Once Newtonian theory was taken up then solutions to other problems couId be tried out. An optics and a theory of light which was in harmony with the mechanics was attempted; a theory of electricity was developed; these gave useful aids for the development of a magnetic theory; and so on. All of this was part of the puzzle-solving process of normal science, undertaken by the scientific community once it has taken the step of espousing a major theory. The puzzles all seemed to be solved and a unified electro-magnetic theory was proclaimed in the mid-nineteenth century. The most that future generations of physicists seemed able to expect was the slow crawl to more exact decimal place determination of the known constants.
But then the anomalies which had been around for some time began to appear damaging to the whole edifice of physics. There was controversy and a crisis in science. The dual evidence for wave and particle theories of light was a scandal. Progressively more accurate values for the finite speed of light were impossible to reconcile with its instantaneous velocity. When a fourth state of matter was proclaimed in x-rays, the scientific community was torn apart. One year after the SPGB was founded, so was special relativity. A scientific revolution was in full swing.
A little earlier and before anybody had a substitute for Newtonian physics, Ernst Mach contemplated the results of research into anomalies like black-body radiation and the photo-electric effect and suggested desperate conclusions. Mach wanted to remove the materialist background, so that talk about science would no longer be talk about mass, length and energy, but about sensations, scale divisions, pointer-readings and so on. During this extraordinary period when science tottered, Lorentz came forward with a set of transformation equations which allowed some of the mathematics of electrical theory to be salvaged.
Slowly a group of physicists began to develop theories which turned away from the Newtonian conceptions, among them Einstein, who had then published his paper on brownian motion. The first steps towards a new theory were made when the quantization of light was suggested and it was insisted that mass might not be conserved, but transformed into energy. This group of mavericks were tireless propagandists for their own ideas; showering the editors of journals with notes, circulating their results to other research laboratories prior to publication and pouring damnation upon the die-hard Newtonians who held the field. The old physics was not disproved, its practitioners merely died out, or had retired by the end of the first world war.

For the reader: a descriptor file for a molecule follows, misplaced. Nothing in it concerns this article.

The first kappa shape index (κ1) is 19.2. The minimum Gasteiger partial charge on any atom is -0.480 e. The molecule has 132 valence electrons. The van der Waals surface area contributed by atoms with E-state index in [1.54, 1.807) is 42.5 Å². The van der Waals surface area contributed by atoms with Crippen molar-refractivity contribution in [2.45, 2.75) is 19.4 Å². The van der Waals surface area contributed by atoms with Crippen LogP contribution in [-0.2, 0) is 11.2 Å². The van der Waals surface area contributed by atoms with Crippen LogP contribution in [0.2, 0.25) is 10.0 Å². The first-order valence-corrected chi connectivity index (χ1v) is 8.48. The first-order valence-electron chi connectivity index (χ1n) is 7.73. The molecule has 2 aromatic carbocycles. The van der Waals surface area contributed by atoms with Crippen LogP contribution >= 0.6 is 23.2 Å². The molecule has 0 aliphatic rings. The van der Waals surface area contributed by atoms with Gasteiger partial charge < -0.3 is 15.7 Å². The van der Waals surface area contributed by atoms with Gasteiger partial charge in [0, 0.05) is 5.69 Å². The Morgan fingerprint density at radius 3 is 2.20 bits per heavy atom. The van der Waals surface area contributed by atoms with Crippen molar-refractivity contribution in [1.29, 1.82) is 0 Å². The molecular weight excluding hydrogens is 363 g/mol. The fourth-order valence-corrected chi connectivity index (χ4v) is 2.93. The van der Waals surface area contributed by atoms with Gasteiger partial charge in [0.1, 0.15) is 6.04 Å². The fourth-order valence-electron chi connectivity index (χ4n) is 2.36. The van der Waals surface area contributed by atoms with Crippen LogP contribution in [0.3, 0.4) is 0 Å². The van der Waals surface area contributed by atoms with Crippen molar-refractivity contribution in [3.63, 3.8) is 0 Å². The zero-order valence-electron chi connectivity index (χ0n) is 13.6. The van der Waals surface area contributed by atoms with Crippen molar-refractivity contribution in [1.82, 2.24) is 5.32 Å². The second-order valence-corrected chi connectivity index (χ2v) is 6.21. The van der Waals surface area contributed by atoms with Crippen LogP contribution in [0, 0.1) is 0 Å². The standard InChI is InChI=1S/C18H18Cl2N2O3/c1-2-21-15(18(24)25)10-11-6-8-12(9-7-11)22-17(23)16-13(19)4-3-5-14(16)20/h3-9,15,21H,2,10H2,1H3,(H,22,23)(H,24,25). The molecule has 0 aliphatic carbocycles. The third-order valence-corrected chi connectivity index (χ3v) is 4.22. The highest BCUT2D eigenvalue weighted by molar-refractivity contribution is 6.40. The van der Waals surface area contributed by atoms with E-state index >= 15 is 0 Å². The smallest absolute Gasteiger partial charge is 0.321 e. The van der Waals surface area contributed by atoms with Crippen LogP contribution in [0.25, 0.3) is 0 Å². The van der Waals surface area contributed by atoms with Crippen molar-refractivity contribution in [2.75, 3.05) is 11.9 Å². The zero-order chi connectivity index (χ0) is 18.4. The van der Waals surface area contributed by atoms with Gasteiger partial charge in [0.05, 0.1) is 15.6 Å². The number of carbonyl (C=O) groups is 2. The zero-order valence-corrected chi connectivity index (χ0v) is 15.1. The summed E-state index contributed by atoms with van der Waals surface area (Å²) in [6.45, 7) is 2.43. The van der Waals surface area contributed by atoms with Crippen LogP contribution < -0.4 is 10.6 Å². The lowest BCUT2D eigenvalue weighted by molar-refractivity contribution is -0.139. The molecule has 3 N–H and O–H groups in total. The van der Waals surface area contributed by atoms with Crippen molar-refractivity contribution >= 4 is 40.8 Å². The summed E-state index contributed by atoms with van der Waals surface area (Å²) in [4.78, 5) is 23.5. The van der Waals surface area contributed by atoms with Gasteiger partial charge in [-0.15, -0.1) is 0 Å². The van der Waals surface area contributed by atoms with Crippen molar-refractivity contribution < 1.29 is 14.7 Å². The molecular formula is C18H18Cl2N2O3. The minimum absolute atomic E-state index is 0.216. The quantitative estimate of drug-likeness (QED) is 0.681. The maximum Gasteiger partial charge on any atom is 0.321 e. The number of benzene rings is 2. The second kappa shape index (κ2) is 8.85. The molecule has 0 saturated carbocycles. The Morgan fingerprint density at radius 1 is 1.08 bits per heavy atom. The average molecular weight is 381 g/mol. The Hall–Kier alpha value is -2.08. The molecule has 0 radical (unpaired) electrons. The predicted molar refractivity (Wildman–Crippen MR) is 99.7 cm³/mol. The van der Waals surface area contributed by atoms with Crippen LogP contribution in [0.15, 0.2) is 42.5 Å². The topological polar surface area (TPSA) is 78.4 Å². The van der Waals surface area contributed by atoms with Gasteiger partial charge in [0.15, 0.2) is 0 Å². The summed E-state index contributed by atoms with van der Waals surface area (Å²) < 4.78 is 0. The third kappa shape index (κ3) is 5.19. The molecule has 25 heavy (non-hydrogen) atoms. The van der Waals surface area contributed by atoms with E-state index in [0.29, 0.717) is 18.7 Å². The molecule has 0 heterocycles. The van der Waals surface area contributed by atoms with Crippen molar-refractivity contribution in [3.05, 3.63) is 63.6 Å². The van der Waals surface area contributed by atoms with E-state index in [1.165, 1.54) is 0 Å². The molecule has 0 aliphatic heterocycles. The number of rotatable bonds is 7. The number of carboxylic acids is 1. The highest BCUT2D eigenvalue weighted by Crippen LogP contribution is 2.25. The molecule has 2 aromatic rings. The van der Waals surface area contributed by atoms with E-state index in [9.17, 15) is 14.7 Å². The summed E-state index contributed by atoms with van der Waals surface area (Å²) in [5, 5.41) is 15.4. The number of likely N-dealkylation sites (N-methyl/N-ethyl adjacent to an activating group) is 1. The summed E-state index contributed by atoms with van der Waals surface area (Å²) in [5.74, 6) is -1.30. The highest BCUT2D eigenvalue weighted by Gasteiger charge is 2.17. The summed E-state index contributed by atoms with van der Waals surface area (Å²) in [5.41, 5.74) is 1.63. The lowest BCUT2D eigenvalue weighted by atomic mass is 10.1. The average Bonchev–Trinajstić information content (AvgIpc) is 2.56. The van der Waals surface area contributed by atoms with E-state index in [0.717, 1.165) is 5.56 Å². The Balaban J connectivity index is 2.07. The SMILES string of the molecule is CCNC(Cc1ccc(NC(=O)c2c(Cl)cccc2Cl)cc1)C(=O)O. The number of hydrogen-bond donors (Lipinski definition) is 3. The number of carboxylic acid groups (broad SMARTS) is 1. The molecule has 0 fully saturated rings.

It is important to note that this is not an attack upon science, but a restatement of the social conditions for rationality. All that we have described so far has been perfectly good science and so is what follows.
The roots of the quantum revolution, triggered by the publication of the new quantum theory in 1926, can be traced back to political interests within German capitalism. The prestige of German science was never higher than during the years up to 1916, when German capitalism was challenging for mastery of the world’s trade and territory. The early victories of the war underlined this technical superiority. But it all collapsed with the Armistice, the Versailles Treaty and the imposition by the victors of the Weimar Republic. The investment of German capitalists in industry, science and research slumped, because they saw no way of using their capital which would bring in anything like wartime profits. So they went on a binge.
For a short period the scientists were reviled by the population. Science and technology were blamed for the failure of the war effort, as they had been praised for its earlier success. With severe inflation and insurrection on the left and right, from the Spartacists and the early Nazi movementss the complete decay of Gorman culture became a talking point. A subject of conversation in the laboratories became Oswald Spengler’s book The Decline of the West, first published in 1918. In this work the cyclical nature of history was asserted; using evidence from a wide range of cultural fields Spengler forecast the complete decay of science, political life and the arts by the year 2000. Many German scientists agreed with. Spengler and said so in their lectures, but their interpretation of the decay of science was that the mechanistic and causal world picture, triumphant at the end of the nineteenth century, had to go. So it came about that the scientific community dropped what had been its main tenet for over 300 years and it did so before anything had arisen to take the place of causality.
In an environment hostile to their science the heads of the Institutes, the professors and their researchers drew in their horns. They pleaded for a small living space which science might occupy and a little money for it to spend. No more did the physicists see their discipline as the study of precise effects arising from determinate material causes. They temporized in order to deflect the then current hostility from the totality of science to a small part of it which they were forced to abandon. They allowed that the fads of the capitalist class for spiritualism, astrology and so on, also had their place in the scheme of explanation. This genuflection to the partialities of a class society lubricated the passage to the new quantum theory of 1926 and the Heisenberg indeterminacy relations. Both of these conceptualised physical systems in non-causal terms and most of the scientists who developed, them either lived in Germany or were closely associated with the German research institutes.
Capitalism. Inside Science
One might agree that scientists are sensitive to the cultural milieu, yet deny that social processes affect the actual content of scientific theories. However, consider the way that the theory of evolution was constructed.